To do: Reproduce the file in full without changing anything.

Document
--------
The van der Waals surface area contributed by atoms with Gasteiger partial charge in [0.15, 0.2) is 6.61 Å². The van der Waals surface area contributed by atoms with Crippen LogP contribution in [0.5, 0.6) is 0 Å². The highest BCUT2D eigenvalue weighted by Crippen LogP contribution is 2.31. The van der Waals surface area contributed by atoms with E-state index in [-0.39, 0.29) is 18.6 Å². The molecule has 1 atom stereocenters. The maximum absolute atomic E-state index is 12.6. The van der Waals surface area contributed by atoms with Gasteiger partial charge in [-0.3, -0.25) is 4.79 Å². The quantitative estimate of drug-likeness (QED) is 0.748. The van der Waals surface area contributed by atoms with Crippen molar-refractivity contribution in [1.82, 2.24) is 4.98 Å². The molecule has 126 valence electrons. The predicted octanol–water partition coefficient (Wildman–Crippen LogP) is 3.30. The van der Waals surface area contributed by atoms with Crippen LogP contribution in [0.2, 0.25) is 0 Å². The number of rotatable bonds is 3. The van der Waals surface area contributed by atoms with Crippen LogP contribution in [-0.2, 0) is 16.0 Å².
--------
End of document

The van der Waals surface area contributed by atoms with Gasteiger partial charge in [0.15, 0.2) is 6.61 Å². The van der Waals surface area contributed by atoms with Crippen LogP contribution in [0.5, 0.6) is 0 Å². The highest BCUT2D eigenvalue weighted by Crippen LogP contribution is 2.31. The van der Waals surface area contributed by atoms with E-state index in [-0.39, 0.29) is 18.6 Å². The molecule has 1 atom stereocenters. The maximum absolute atomic E-state index is 12.6. The van der Waals surface area contributed by atoms with Gasteiger partial charge in [-0.3, -0.25) is 4.79 Å². The quantitative estimate of drug-likeness (QED) is 0.748. The van der Waals surface area contributed by atoms with Crippen molar-refractivity contribution in [1.82, 2.24) is 4.98 Å². The molecule has 126 valence electrons. The predicted octanol–water partition coefficient (Wildman–Crippen LogP) is 3.30. The van der Waals surface area contributed by atoms with Crippen LogP contribution in [0.2, 0.25) is 0 Å². The number of rotatable bonds is 3. The van der Waals surface area contributed by atoms with Crippen LogP contribution in [-0.2, 0) is 16.0 Å².